FEMISE report 2011: Towards a New Med Region: Achieving Fundamental Transitions


The economic impact of the Arab Spring and the challenges of securing a sustainable economic transition are at the heart of the 2011 annual report published by the EU-funded Euro-Mediterranean Forum of Economic Institutes (FEMISE).
The report, titled ‘Towards a New Med Region: Achieving Fundamental Transitions’, points out that, “The Arab Spring surprised all the economists who thought that the efforts made to open up trading, increase the attractiveness of foreign direct investment and develop international co-operation had finally placed the Mediterranean countries on a trajectory of convergence with their major European neighbours.”
FEMISE highlights four factors that lay behind the upheaval, and must now be taken into account if a successful transition is to be achieved:
·          a development model which favored an elite consisting of closely linked politicians and business figures;
·          a natural instability caused by a more profound integration into the world economy;
·          the exclusion of young people from decisions and employment;
·          the extraordinary territorial disparities that exist in all the countries concerned.
In the countries most affected by the transformation, the question of an insufficiently consolidated future therefore has to be posed, the report’s authors argue, saying the failure of past policies “made it abundantly clear that we urgently need clear answers to the following three questions at least”:
·          Which development model should the countries concerned follow in the wake of the revolution?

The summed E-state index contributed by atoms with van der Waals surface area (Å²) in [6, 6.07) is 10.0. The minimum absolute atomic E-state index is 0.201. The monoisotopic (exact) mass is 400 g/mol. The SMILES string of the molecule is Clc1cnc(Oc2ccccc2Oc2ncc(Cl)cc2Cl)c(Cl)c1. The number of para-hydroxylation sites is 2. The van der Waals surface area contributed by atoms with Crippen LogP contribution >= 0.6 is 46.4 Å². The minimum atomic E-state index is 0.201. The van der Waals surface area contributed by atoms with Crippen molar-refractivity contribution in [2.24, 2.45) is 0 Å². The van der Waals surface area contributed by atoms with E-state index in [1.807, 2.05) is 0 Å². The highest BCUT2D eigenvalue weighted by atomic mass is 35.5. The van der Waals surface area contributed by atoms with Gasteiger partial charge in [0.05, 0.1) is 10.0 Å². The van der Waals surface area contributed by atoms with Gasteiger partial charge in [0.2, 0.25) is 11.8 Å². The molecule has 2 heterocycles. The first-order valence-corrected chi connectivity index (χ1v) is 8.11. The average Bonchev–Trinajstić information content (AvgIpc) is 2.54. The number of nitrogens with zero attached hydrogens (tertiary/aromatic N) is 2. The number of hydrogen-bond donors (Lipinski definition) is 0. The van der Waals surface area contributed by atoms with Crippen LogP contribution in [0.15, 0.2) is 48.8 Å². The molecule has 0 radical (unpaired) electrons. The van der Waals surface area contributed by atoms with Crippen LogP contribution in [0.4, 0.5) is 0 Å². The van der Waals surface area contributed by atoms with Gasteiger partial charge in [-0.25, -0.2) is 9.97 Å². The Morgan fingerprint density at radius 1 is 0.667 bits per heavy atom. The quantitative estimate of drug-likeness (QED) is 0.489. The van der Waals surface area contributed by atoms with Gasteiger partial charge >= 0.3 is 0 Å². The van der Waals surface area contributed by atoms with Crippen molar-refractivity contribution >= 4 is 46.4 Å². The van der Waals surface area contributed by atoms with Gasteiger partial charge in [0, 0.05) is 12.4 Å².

·          What can be done in the short-run to deal with the economic downturn while ensuring that the measures adopted do no harm to future economic reform efforts?
·          Finally, once the dust settles and a new political system emerges, what can be done to achieve faster economic growth with greater equality among all citizens?
The first part of the report addresses these issues in four main chapters:
1) An overall panorama of the macro-economic status, seeking more particularly to characterise the current situation and to evaluate the short-term costs associated with the different internal events in the countries of the region, the consequences of the uncertainties concerning expectations and the effects of the slump in external demand in Europe and the United States.
2) A detailed examination of the collapse of the authoritarian bargain model which prevailed before the crisis (and which still prevails today in certain Mediterranean countries) to ascertain what steps should be taken to transform it into a democratic model.
3) An examination of the reasons why youth should be considered the main resource to be deployed, seeking to demonstrate the decisive importance of young people in the Mediterranean countries for another twenty years or so. At the end of this period, the Mediterranean countries will themselves be confronted with the problem of an ageing population and will have problems financing retirement pensions. To preserve long-term equilibrium it is therefore vital to satisfy the expectations of young people in the Mediterranean countries without delay, says the report.
4) The fourth chapter deals with the additional trade potential, which could be mobilised between the EU and its Mediterranean partners. 
The second part of the report addresses the current situation of the south Mediterranean economies concerned, with detailed country-by-country sheets.
FEMISE is an EU-funded project, which aims to contribute to the reinforcement of dialogue on economic and financial issues in the Euro-Mediterranean partnership, within the framework of the European Neighbourhood Policy and the Union for the Mediterranean. More specifically, it seeks to improve understanding of the priority stakes in the economic and social spheres, and their repercussions on the Mediterranean partners in the framework of their implementation of EU Association Agreements and Action Plans. (ENPI Info Centre)
FEMISE Report 2011


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